Turkey has confirmed that Syria's beleaguered president Bashar Assad has asked Venezuela for asylum for his family as opposition forces continue to make military gains on the ground, Turkish daily Zaman reported Wednesday.
According to the report, Venezuela's Foreign Ministry informed Turkish diplomats that claims that Assad sent a letter requesting asylum to the leader of the Latin American country, Hugo Chavez, are true.
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Turkey's Akşam daily reported Wednesday that Turkish officials in Caracas visited the Foreign Ministry and inquired about the letter. The Venezuelan officials confirmed the letter but declined to give details on its content.
Earlier this month, Syria's Deputy Foreign Minister, Faisal Al-Mokdad visited several Latin American countries, including Venezuela. According to Zaman, he received mostly "symbolic backing" for his government's 21-month battle against the armed opposition.
'Who should I support?' Assad (L) and Chavez (Archive photo: Reuters)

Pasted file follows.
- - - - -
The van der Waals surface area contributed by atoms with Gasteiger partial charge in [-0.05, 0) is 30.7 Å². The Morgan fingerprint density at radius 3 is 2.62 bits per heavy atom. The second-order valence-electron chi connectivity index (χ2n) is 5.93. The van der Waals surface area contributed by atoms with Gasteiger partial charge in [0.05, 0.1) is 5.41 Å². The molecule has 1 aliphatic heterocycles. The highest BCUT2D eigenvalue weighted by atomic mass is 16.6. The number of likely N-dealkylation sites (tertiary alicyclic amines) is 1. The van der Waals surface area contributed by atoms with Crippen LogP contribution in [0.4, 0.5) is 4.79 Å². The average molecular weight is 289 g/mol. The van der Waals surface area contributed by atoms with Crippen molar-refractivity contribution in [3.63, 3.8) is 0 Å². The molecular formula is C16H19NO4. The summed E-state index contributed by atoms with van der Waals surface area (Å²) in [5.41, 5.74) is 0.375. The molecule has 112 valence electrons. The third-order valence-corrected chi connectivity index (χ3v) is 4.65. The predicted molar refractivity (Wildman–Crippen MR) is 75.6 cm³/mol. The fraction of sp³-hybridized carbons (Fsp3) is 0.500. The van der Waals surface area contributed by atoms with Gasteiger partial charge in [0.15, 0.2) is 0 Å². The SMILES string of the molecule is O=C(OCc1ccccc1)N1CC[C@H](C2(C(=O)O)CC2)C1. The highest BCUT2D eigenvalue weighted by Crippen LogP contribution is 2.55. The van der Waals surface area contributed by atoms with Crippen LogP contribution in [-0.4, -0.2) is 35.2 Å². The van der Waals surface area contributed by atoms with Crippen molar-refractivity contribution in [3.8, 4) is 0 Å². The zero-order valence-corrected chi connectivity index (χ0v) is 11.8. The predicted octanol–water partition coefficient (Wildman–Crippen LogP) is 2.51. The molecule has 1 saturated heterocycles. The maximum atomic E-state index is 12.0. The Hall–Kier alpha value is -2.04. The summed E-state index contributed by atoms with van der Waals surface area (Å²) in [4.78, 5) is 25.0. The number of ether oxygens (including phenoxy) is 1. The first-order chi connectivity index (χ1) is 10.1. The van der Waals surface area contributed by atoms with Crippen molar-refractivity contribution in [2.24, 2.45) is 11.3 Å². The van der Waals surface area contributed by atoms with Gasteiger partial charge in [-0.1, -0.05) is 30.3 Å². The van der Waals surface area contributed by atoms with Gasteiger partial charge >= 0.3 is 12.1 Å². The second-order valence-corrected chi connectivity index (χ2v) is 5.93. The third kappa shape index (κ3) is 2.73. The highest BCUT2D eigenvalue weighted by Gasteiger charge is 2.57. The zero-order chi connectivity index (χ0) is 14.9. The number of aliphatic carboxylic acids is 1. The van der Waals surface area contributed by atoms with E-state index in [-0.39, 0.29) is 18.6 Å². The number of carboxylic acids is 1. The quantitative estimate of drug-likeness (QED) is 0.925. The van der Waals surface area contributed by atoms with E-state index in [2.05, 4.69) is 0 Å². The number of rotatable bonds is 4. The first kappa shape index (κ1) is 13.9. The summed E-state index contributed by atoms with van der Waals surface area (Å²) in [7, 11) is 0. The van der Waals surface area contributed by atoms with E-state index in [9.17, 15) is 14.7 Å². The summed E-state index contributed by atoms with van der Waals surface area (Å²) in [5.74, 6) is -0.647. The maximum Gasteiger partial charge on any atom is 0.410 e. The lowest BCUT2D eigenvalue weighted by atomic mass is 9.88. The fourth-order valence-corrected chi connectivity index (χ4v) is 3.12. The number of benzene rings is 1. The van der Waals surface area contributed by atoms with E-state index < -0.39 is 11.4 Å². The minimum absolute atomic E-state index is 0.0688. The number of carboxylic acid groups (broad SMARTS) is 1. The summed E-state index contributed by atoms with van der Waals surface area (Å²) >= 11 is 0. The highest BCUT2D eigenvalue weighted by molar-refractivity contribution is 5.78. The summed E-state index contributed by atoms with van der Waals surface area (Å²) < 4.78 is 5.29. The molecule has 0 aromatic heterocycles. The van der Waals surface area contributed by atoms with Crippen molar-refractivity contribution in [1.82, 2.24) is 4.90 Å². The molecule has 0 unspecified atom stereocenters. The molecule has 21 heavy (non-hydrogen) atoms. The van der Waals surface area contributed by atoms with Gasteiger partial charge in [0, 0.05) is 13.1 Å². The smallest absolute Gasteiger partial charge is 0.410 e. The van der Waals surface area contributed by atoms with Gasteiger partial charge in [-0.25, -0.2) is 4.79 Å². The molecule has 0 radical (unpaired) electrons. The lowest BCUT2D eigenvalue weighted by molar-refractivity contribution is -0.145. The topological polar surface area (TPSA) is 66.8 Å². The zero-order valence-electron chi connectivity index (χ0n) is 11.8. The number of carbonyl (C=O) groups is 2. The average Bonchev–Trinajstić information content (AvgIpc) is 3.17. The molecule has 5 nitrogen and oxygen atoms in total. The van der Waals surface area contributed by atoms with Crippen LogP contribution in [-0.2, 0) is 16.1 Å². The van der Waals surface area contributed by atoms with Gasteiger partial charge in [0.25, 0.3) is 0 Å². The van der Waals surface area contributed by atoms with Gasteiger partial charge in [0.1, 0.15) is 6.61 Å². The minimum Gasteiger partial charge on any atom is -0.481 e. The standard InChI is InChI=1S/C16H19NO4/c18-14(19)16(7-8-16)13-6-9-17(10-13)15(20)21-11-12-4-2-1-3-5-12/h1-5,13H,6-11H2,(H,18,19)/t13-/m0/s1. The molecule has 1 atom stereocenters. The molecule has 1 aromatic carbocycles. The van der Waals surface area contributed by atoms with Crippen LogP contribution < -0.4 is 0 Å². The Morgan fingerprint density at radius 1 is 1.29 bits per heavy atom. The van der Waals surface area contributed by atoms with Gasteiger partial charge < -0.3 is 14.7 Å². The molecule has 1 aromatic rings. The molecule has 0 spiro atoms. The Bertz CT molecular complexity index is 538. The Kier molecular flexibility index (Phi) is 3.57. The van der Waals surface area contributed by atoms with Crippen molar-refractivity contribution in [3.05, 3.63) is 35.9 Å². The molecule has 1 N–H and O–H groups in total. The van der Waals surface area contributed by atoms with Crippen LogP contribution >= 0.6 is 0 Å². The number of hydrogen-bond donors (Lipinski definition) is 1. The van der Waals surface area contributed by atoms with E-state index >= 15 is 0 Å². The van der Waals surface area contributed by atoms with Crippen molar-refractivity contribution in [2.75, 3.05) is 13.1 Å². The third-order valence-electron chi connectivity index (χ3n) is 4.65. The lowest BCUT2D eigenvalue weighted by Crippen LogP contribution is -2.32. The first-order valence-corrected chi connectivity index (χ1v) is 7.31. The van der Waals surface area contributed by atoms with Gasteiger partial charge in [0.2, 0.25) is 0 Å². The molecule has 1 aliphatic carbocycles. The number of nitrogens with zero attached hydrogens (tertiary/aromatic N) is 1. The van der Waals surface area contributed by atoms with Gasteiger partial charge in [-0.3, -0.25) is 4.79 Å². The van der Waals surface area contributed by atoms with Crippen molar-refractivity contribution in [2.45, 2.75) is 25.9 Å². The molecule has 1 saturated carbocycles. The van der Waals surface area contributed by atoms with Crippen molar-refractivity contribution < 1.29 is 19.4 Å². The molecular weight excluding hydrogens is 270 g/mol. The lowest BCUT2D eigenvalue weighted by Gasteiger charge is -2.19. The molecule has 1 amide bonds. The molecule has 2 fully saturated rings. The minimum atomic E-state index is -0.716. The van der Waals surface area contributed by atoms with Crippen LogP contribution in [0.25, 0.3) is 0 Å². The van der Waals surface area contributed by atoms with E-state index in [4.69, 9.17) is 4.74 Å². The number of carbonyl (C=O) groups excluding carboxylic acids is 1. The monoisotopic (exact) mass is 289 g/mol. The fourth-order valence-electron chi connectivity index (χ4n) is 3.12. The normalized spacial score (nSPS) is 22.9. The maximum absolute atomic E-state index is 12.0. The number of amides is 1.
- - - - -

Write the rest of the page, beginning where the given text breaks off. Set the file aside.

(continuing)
According to the report, Chavez has gone even further than his neighbors to support Assad, sending at least three shipments of diesel oil to the Syrian government, which is straining under economic embargos imposed by the United States and the European Union.
Two months ago Chavez said he would continue to support the "legitimate government" in Damascus. The Venezuelan leader added: "How can I not support the government of President Bashar Assad if it is the legitimate government of Syria? Who should I support? Terrorists who want a transitional government and kill people on all sides?"
Chavez blamed the United States for the war that has raged on for nearly 19 months. "The government of the United States is one of the parties most to blame for this disaster" in Syria, he added. "Now, Mr Obama, if you are re-elected, sit back and reflect, and the governments of Europe should do the same."
More than 45,000 people have been killed in Syria since the outbreak in March 2011 of an anti-regime revolt that became a bloody insurgency after a brutal crackdown on dissent, activists said Wednesday.
"In all, we have documented the deaths of 45,048 people," Rami Abdel Rahman, head of the Syrian Observatory for Human Rights said, adding that more than 1,000 people were killed in the last week itself.